Furthermore, social and cultural differences – in particular the unique role of the Catholic church in Ireland – also mean it cannot reasonably be assumed that Ireland’s abortion rate would have been on a par with Britain’s.
Fourthly, as we have already explained, the statistical basis of Ireland’s “abortion rate” is shaky. It is likely it has been higher (perhaps significantly higher) since 1984 than is reflected in official figures.
Therefore the difference between actual abortions and abortions under a British-style regime (the “lives saved”) could well be smaller than is assumed in this analysis.
6. “When abortion was banned in Ireland, we were one of the safest places in the world to have a baby, according to the United Nations. Our maternal mortality rate…was amongst the lowest in the world”.
This was the subject of a FactCheck article back in August, which you can read in full here.
Since 1985, Ireland has consistently had one of the lowest rates of maternal death in the world, hovering around joint 6th in the global rankings.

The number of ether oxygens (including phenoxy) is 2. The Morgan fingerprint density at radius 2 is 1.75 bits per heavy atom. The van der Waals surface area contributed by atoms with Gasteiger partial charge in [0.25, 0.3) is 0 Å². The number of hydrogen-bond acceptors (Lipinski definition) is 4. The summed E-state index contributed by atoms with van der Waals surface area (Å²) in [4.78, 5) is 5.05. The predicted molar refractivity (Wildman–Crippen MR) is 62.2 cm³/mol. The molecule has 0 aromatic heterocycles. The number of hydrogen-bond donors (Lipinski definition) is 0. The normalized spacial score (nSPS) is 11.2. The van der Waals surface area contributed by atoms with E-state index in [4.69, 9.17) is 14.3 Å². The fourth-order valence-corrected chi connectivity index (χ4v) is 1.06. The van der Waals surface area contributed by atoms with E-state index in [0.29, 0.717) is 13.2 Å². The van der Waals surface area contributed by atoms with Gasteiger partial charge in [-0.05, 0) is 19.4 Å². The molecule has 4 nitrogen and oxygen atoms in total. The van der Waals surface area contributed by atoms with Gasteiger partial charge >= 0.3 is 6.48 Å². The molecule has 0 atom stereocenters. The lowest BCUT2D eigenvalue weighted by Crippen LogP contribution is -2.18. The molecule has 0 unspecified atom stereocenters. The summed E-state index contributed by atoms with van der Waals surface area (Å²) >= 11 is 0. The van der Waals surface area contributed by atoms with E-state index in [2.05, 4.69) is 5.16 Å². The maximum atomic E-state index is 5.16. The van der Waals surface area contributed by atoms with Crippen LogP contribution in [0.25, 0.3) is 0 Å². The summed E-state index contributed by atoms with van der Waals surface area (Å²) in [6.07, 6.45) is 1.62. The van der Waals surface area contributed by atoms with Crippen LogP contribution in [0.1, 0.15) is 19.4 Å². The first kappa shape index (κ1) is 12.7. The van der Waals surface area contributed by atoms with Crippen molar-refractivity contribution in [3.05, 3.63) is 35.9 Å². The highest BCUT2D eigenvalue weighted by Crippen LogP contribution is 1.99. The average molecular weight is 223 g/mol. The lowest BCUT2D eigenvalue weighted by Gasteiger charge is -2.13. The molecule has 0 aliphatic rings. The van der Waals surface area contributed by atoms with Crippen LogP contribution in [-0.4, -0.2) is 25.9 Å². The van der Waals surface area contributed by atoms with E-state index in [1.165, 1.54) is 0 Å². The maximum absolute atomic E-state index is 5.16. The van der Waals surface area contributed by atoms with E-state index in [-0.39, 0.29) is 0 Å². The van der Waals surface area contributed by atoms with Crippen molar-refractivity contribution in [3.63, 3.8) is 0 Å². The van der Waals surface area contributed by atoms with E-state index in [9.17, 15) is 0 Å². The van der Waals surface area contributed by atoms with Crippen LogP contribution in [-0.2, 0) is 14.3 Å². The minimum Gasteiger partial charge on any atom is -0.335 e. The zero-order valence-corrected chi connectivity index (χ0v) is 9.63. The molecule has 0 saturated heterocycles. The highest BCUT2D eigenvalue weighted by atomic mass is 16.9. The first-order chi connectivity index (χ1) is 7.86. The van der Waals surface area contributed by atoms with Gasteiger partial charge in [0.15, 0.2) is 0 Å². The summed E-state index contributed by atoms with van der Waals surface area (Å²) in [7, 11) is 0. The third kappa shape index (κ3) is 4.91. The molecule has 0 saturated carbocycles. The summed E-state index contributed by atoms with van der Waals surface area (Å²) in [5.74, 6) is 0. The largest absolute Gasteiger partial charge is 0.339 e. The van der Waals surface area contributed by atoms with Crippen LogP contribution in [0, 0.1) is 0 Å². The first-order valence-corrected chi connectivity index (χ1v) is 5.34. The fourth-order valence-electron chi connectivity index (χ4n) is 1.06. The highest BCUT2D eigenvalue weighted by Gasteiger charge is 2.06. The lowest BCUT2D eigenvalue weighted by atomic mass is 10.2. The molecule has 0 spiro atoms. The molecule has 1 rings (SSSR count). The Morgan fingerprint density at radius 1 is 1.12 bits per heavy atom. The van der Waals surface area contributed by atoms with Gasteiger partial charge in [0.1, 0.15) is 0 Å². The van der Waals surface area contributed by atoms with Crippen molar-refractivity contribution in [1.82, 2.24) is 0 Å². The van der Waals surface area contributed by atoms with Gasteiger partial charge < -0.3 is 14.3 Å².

So the claim is TRUE. However – it has to be emphasised that this very low maternal mortality rate has continued unchanged since the limited legalisation of abortion in Ireland in 2013.
So it is entirely unnecessary to preface the claim (as the leaflet does) with “When abortion was banned in Ireland”.
Ireland’s ranking in terms of maternal mortality is the same now that abortion is not entirely banned, as it was when it was.
7. “It’s estimated that 90% of parents in Ireland continue with their pregnancy following a life-limiting diagnosis”
The source cited for this in the leaflet is a 2013 Irish Independent column written by Niamh Ui Bhriain, herself a spokesperson for the Life Institute.
In it, she writes “In 2011 there were 36 abortions carried out [in Britain] on Irish women for these conditions [fatal foetal abnormalities]“.
The Life Institute sent FactCheck figures provided by the UK government in response to a Freedom of Information request.
Those figures show that in 2011, Irish-resident women had 51 abortions on the grounds of serious foetal abnormality, in England and Wales. Ui Bhriain excluded non-fatal conditions like Down’s Syndrome and spina bifida from this, and arrived at the figure of 36.
The Life Institute also cited a 2012 Irish Times report entitled ’Although we have a pro-life identity, we do not have the healthcare that supports parents and newborn babies who have complex needs’.